Tuesday, September 23, 2008

Necessity is the Mother of Obsession

I sort of painted myself in to a corner with my declaration that I will consider the cabinets to be a complete failure if I’m forced to buy one piece of wood to construct them. What I really want to do is use up all of the old redwood I have laying around from the long since dismantled 2 story addition. It is not going anywhere fast, and frankly, I’m a little tired of looking at it. It is a bit of a paradox that I’m a Grade A slob, but at the same time I hate clutter. Seeing all of these piles of old wood lying around really bugs me, but at the same time I treasure it. If I can use it in a constructive manner, all the better.

On top of that, I want to use only the finest burl and curly redwood to construct the dining room side of the cabinets. Well, news-flash, they didn’t exactly use the finest burl and curly redwood in 1920 when they added the addition on to an 1895 Victorian that was being cut up in to apartments. Granted, there was a lot of nice wood in the addition, but anything that was “cabinet grade” was used up a long time ago.

So I scavenged burl and curly redwood here and there over the last few years. I could drive up the coast to one of the tourist-traps and buy some fairly crappy, yet surprisingly over-priced stuff, but I found a long time ago that if you apply yourself you can find the same thing in alley ways and garage sales for a fraction of the cost. The real problem at this point is that none of the stuff I’ve bought is 8-feet long. That is how wide the cabinets will be.

I need at least 4 pieces that will be 8-feet long or I will have unsightly seams in the middle of the face frames at the top and bottom. I want these to look authentic, and in 1895 you couldn’t swing a dead cat in Eureka without hitting an 8-foot long piece of curly redwood.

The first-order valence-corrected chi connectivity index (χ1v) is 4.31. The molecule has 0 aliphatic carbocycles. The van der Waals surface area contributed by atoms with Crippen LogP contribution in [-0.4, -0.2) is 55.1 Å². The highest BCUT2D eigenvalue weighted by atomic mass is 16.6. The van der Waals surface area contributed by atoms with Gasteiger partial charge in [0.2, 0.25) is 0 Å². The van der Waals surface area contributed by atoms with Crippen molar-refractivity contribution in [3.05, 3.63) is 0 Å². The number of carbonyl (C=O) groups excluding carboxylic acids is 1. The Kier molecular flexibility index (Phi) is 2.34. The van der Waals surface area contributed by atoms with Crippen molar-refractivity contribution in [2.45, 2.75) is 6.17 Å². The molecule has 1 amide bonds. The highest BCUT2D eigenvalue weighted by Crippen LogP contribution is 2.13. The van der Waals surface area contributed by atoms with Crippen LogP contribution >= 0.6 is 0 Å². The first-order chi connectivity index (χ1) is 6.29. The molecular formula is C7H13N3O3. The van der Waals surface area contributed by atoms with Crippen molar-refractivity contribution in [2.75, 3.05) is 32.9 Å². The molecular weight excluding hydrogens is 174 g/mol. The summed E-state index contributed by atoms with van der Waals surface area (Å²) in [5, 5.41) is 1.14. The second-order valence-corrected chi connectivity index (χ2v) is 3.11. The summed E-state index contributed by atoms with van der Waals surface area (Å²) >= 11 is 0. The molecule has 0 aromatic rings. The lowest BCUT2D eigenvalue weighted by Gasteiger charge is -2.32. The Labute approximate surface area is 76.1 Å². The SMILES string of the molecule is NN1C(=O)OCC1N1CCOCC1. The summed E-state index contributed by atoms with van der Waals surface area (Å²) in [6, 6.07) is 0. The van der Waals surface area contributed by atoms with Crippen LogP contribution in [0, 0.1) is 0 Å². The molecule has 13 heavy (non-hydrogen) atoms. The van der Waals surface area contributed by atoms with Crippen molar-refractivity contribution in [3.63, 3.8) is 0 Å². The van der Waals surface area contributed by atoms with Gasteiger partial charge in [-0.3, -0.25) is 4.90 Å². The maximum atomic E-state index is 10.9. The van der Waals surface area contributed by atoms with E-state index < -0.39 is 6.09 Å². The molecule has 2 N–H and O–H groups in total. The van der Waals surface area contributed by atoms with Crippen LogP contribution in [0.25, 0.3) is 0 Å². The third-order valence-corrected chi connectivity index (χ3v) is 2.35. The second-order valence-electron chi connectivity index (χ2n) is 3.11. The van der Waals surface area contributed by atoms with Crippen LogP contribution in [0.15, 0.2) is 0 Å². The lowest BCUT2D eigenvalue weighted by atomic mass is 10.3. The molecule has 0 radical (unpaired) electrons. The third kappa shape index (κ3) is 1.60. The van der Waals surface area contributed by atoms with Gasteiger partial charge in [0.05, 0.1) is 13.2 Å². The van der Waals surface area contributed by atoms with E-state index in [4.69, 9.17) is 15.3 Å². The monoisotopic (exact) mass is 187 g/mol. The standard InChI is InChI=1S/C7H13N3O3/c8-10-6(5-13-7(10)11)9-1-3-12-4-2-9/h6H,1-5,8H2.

I know there are some places around – not the tourist traps - that can supply me with 8-foot lengths of the finest curly redwood money can buy. Of course, I would literally be paying through the nose for it because I would most likely see my brains dripping through my nose when they tell me how much they want a board-foot for it. (Boy, the imagery is getting gruesome in this post)

Enter the tile panel I talked about yesterday….

By doing the inset tile panel in the middle of the cabinets this will break up the horizontal lines. This means that the longest, single run of curly redwood I will need for the dining room face frame will be just under 4-feet, and I’ve got that. I’ve got 4-foot runs of curly redwood out the ying-yang. It’s a win-win situation. Below is some ideas of the new look of the cabinets. This is a bird’s-eye view of how it might look.



This is a Victorian 6X18 inch tile panel that will be mounted in the face frame in the inset in the lower section of the cabinets. The uppers would get an etched glass panel.


The real question at this point is, can I pull it off. The jury is still out.

5 comments:

Jayne said...

Brilliant! And this jury member, at least, has reached her verdict: Yes. Yes, you can pull it off.

ka3232 said...

I'm glad that you use your mind for good not evil! You are amazingly brillaint. Of course you can do it.

HPH said...

Judging by previous projects -- Yes. You. Can.

Greg said...

Your votes of confidence helps, but I am very nervous about this one.

Sandy said...

Loved that panel. You CAN do it!